Killeen resident Michael Boyd, a 2003 Ellison High School graduate, recalled looking around at lunchtime at the hundreds of students overcrowding the school when he attended the school.
As the student population continues to swell, he said he thinks supporting Killeen Independent School District’s proposed $426 million bond is imperative.
“I think it’s critical the voters really pay attention to the bond and support it. With the growth going on now, it only helps the community,” he said Thursday at a bond issue voter education meeting at the KISD Career Center. “If we don’t pass it, we would take several steps back.”
Several other district residents also voiced their support for the proposed bond issue at Thursday’s meeting, which attracted more than 10 local residents.
It was the third of six meetings planned by the district to promote the $426 million in proposed, taxpayer-funded bonds.
Nobody attended the first meeting at Harker Heights High School on Tuesday, and those who attended the second meeting Wednesday at Killeen High School were highly critical of the bond. But those at the third expressed appreciation to Superintendent John Craft for his presentation.
They quizzed Craft on the proposed $171 million high school that would be built on district-owned property on Chaparral Road. The school would be 400,000 square feet and would have a capacity for 2,500 students.
Brian Cotton, a teacher at Ellison High School and 20-year resident of Killeen, said the bond would be “well worth it over time” as the area continues to pick up more students.
“I think that as we grow as a city and as we grow as a school district, it’s almost imperative to think about new facilities,” he said. “All our buildings are very old. We need new buildings to accommodate our growth. When you go by the schools, they are crowded. I’m fully in support of the bond.”
Cotton said he lives by Chaparral Road and asked Craft whether there were plans to improve the road’s infrastructure. The superintendent affirmed Cotton’s concerns, calling the drive down Chaparral Road “an experience.”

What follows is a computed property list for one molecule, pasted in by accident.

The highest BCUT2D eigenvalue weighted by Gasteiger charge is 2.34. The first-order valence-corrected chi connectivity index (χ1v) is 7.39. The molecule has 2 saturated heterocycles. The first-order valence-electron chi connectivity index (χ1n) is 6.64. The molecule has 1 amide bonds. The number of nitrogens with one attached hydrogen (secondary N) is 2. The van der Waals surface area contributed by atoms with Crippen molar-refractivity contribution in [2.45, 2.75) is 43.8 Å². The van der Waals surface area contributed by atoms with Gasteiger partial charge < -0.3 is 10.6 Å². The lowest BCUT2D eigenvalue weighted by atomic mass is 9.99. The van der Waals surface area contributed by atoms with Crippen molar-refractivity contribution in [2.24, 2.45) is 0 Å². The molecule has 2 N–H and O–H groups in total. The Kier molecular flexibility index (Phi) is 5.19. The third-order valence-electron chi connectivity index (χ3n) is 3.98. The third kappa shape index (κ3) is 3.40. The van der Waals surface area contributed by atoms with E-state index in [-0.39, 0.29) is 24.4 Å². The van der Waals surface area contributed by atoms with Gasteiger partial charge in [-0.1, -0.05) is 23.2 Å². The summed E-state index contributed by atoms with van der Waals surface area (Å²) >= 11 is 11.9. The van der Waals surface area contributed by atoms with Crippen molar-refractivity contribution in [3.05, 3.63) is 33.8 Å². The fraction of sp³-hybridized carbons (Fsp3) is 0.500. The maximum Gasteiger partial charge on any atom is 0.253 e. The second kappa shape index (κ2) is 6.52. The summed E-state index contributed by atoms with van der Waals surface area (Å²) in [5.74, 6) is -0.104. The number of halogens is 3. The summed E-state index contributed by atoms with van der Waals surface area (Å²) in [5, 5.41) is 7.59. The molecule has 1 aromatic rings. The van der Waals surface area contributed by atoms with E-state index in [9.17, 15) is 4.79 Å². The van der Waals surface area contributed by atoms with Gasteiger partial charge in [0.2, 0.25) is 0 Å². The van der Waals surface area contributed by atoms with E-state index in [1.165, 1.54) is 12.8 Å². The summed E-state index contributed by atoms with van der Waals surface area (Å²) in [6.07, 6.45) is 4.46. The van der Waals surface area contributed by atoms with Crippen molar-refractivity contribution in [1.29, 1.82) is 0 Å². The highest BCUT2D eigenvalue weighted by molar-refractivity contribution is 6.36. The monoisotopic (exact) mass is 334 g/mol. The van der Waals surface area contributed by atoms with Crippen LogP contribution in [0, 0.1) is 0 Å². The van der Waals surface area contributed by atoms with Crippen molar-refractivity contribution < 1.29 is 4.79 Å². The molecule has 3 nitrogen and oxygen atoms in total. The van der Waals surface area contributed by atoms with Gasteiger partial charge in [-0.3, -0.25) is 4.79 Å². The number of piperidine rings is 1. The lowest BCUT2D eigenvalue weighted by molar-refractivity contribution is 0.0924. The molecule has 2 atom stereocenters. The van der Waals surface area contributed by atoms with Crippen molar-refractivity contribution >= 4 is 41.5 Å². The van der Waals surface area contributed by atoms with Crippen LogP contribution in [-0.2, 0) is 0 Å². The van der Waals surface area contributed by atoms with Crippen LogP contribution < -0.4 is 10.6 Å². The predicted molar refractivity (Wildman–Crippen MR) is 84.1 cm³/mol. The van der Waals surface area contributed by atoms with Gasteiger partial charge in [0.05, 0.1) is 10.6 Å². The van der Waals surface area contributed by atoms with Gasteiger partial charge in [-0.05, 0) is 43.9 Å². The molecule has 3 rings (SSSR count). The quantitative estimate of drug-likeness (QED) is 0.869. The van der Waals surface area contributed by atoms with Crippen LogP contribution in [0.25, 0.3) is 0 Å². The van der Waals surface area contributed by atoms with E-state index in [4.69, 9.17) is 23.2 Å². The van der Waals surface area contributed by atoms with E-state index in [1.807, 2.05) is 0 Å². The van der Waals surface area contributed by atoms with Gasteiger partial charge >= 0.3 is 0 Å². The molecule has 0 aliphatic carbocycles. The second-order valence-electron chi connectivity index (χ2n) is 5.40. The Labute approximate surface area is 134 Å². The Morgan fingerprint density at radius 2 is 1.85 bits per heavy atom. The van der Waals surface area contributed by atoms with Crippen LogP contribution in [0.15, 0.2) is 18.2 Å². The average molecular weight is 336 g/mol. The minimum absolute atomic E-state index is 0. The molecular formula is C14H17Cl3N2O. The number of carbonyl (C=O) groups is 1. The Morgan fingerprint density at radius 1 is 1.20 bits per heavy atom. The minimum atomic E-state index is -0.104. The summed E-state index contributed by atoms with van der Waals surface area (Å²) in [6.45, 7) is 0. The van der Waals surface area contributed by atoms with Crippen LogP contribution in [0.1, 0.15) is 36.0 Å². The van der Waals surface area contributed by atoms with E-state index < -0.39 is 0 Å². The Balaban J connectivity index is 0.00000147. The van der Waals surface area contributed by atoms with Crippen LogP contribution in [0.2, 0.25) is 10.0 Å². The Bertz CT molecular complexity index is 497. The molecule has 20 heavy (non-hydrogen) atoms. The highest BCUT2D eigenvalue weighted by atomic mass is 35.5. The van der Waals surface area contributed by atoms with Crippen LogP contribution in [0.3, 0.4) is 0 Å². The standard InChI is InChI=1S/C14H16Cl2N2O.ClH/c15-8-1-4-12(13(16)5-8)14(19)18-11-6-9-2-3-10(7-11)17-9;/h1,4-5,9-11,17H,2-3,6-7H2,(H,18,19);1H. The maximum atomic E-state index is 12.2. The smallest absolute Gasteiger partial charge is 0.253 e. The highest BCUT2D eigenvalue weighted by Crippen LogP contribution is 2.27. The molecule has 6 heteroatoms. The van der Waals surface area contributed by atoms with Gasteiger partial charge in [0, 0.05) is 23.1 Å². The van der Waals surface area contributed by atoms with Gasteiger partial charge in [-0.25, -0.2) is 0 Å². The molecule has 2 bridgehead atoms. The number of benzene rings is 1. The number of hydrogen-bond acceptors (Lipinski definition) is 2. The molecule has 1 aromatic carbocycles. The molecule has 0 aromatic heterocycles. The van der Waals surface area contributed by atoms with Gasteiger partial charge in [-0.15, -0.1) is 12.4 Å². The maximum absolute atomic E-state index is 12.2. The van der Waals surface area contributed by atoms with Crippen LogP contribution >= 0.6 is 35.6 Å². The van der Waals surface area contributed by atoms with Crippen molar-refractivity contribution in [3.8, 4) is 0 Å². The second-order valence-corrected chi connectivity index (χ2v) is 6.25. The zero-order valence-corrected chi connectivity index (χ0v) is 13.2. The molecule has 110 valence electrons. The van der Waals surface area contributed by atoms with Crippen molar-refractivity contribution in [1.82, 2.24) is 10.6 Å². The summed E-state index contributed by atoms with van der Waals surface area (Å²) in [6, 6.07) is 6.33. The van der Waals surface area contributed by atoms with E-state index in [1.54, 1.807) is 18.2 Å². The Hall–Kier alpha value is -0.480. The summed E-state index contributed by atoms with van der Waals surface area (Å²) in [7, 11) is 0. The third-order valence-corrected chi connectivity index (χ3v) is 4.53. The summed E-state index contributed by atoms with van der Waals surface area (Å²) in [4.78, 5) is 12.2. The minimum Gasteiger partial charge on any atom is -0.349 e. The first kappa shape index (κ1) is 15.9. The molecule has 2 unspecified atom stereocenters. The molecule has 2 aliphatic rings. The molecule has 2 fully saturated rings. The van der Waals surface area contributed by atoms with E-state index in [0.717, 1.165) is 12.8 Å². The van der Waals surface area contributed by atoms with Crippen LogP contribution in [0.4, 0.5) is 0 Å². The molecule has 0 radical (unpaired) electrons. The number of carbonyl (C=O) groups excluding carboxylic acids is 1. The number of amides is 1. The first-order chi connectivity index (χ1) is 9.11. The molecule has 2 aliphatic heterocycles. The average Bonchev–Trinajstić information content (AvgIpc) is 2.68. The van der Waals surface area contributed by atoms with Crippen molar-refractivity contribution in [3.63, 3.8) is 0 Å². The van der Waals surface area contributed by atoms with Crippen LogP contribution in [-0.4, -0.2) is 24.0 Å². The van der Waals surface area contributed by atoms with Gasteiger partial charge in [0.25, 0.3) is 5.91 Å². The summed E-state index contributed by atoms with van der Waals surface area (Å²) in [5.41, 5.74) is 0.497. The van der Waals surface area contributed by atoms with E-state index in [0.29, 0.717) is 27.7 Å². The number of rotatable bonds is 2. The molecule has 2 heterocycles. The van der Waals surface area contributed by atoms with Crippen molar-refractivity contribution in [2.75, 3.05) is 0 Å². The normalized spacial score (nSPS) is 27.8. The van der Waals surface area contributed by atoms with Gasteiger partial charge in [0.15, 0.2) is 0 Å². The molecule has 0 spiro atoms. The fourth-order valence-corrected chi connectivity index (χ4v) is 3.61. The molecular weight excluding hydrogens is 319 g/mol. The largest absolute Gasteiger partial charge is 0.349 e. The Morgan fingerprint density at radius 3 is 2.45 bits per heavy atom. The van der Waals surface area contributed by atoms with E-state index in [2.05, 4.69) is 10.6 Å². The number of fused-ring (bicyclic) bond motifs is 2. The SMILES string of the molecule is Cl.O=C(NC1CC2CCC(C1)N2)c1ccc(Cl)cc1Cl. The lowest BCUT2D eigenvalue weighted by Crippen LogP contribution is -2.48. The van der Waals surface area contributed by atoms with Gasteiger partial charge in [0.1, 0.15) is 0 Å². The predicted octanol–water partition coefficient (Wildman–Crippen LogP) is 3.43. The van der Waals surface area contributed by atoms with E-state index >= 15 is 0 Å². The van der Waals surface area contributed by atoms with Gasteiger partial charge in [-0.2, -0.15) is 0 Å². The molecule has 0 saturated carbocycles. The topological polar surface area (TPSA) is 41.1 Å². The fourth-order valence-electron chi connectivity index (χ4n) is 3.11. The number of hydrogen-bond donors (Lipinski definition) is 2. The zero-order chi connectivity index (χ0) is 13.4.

KISD intends to stay in constant communication with both the city of Killeen and Harker Heights to address needed improvements on the county road, Craft said.
“We would not be doing our due diligence to land a high school of 2,500 students on the existing infrastructure,” he said. “Working with both Killeen and Harker Heights on the county road is a continuous conversation.”
Meeting attendees also asked Craft whether the new high school would feature physics, chemistry and other labs for STEM programs, as well as whether another Career Center, like the one they were sitting in, is in the works.
Boyd specifically asked if the district planned to invest in drones in the near future.
Craft smiled in response, and said an inventory list for open board approval in the near future will includes drones. A district official also referred to KISD’s middle school STEM programming, and how existing curriculum and community partnerships underscore the district’s focus on science and technology.
Residents on social media said they hadn’t been informed of the meetings, and although the meetings were reported several times in the Herald, the district has not phone-called, emailed or given fliers on the bond education meetings to students to deliver to their families, according to chief communication officer Terry Abbott.
Craft told meeting attendees the district has slated 52 campus visits on the bond between now and the May 5 election, and that the district will continue to stay active on social media to update the community.
Meeting No. 5 will be held 4:30 p.m. April 5 at Central Texas College on West Central Texas Expressway.
The last meeting of this series will be held 6 p.m. April 9 in the cafeteria at Skipcha Elementary on Prospector Trail in Harker Heights.
In addition, Craft with speak at a Harker Heights Chamber of Commerce luncheon March 5. The event is open to the public. Lunch is $15. For more information or to register, email firstname.lastname@example.org